The Peterhof Palace (Dutch for Peter’s Court) is a series of palaces and gardens located in Saint Petersburg, Russia, built on the orders of Peter the Great. The palace along with the city centre is recognized as a UNESCO World Heritage Site.
Peter the Great was fascinated by the West and tried to imbibe many western customs in his court. He played an active role in the layout and design of the Peterhof ensemble that he started in 1714, which continued to be developed after his death. Western European influence is abound in the Peterhof. In 1721 Peter the Great also founded the Peterhof Fabric that later became the “Petrodvorets Watch Factory – Raketa” producing the famous Russian watches under the brand “Raketa” in honour of Yuri Gagarin since 1962.
It was during the World War II, the area was extensively looted and vandalized in spite many attempts to bury the treasures. It was renamed to Petrodvorets following World War II because of anti-German sentiment till 1997.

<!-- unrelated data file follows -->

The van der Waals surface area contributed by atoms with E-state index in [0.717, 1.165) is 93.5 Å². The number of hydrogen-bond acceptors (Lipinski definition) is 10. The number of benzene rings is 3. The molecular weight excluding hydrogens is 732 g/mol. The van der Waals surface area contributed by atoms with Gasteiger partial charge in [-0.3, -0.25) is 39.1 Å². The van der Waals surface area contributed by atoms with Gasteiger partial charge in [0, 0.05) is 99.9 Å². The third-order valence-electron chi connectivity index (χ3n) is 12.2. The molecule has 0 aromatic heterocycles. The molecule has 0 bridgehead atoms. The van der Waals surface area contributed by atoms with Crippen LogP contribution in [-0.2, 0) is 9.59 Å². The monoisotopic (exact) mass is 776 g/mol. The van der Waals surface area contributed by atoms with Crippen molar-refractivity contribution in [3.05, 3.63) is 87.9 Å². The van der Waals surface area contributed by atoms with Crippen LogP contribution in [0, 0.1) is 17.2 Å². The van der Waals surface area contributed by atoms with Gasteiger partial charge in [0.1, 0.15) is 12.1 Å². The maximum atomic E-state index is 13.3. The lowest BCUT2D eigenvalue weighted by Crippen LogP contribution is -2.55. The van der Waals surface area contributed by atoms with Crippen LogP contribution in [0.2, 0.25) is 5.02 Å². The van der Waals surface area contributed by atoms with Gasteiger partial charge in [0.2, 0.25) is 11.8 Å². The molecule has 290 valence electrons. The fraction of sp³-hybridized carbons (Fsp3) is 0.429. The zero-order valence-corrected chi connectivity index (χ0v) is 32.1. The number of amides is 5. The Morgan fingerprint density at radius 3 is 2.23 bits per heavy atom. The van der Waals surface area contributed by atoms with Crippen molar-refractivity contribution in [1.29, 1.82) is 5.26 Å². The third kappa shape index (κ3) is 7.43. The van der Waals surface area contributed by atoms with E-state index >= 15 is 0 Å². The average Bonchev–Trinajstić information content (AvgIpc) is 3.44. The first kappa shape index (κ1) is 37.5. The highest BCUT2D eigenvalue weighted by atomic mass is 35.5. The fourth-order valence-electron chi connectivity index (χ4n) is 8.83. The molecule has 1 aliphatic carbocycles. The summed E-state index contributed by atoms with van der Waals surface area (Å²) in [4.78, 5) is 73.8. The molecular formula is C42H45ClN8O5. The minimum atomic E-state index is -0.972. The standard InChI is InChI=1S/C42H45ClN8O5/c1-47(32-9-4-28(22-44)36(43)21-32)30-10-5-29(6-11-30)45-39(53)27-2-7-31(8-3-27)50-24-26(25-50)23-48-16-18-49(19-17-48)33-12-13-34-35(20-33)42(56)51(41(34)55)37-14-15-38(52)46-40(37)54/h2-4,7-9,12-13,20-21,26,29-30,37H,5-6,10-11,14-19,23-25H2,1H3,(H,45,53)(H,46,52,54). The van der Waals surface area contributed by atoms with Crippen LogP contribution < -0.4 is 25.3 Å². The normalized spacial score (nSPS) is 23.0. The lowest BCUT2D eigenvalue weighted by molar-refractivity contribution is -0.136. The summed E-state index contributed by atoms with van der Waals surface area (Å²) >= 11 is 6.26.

Peterhof is divided in two parts:
- New Petergof is in the area with the palaces and parks.
- Old Peterhof is that area to the west, on the way to Lomonosov.
Peterhof Ensemble is a collection of palaces, cascades, fountains and gardens. The Great Palace is the focal point of the Ensemble.
- Upper Gardens: The Upper Gardens form the land approach to the ensemble. Originally this garden was functional in nature and was used to grow vegetables and breed fish, till it was converted into a formal garden by the middle of the 18th century. The pathways in the garden are decorated with statues and vines. Entry is free.
- Lower Gardens: The Lower Gardens is the centerpiece of the Peterhof ensemble. Built in a symmetrical design, this beautiful garden is flanked by palaces and cascades. Entry is 200 RR for Russian and 450 RR for non-Russian visitors.